Something has been eating my tomatoes just as they begin to ripen. Each day I've been finding one or more tomatoes half-eaten but still attached to the vine. On a couple of days I've also found bits of tomato skin scattered around a wooden chair a few feet away from the tomato plants.

I haven't seen the critter(s) in the act. I'm guessing it's a squirrel, as we have lots of them in the neighborhood, but it could be some other small mammal.

I've grown tomatoes in the Sacramento region for years and this is the first time I've had this problem. Does anyone have any ideas on whether it's likely to be a squirrel or some other animal? More importantly, is there anything I can do to keep the critters away?

Update: I've selected a "best" answer, but please feel free to add your suggestions if you have a better idea. I'd love to find a way to deter the tomato-eating critters without going to the trouble of enclosing my tomato garden in a net.

9 Answers 9


This is a situation where a net might be the best option. Put it on stakes to hold it over the plants, and arrange it so it can be easily lifted or pulled aside for harvesting. make sure the net touches the ground so squirrels can't get underneath.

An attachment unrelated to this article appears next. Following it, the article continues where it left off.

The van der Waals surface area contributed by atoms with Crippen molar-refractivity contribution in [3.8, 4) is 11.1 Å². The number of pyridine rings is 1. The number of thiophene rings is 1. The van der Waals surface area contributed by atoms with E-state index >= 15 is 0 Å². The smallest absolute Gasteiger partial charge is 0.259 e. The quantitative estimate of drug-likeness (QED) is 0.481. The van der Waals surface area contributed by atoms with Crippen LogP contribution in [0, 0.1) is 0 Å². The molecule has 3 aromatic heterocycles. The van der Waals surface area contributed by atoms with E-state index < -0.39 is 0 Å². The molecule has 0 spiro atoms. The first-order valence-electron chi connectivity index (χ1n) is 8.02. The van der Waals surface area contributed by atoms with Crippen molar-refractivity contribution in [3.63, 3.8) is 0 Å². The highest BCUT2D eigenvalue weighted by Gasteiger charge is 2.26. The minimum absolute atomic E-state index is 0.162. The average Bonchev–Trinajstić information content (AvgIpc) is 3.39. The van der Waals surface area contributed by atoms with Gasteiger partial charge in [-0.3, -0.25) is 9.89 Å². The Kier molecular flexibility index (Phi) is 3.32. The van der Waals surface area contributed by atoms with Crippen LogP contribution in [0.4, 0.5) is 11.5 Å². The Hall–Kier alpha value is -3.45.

This spring I made little teepees of chicken wire to keep them off my yucca seedlings. You will want something lighter (and in larger sheets). For squirrels the netting has to go over the plants, they'll easily climb over or jump into a fenced off area.

  • I've got firsthand experience that this doesn't work if your pests are mice. It works great for larger animals and birds though.
    – Doresoom
    Commented Aug 7, 2012 at 15:09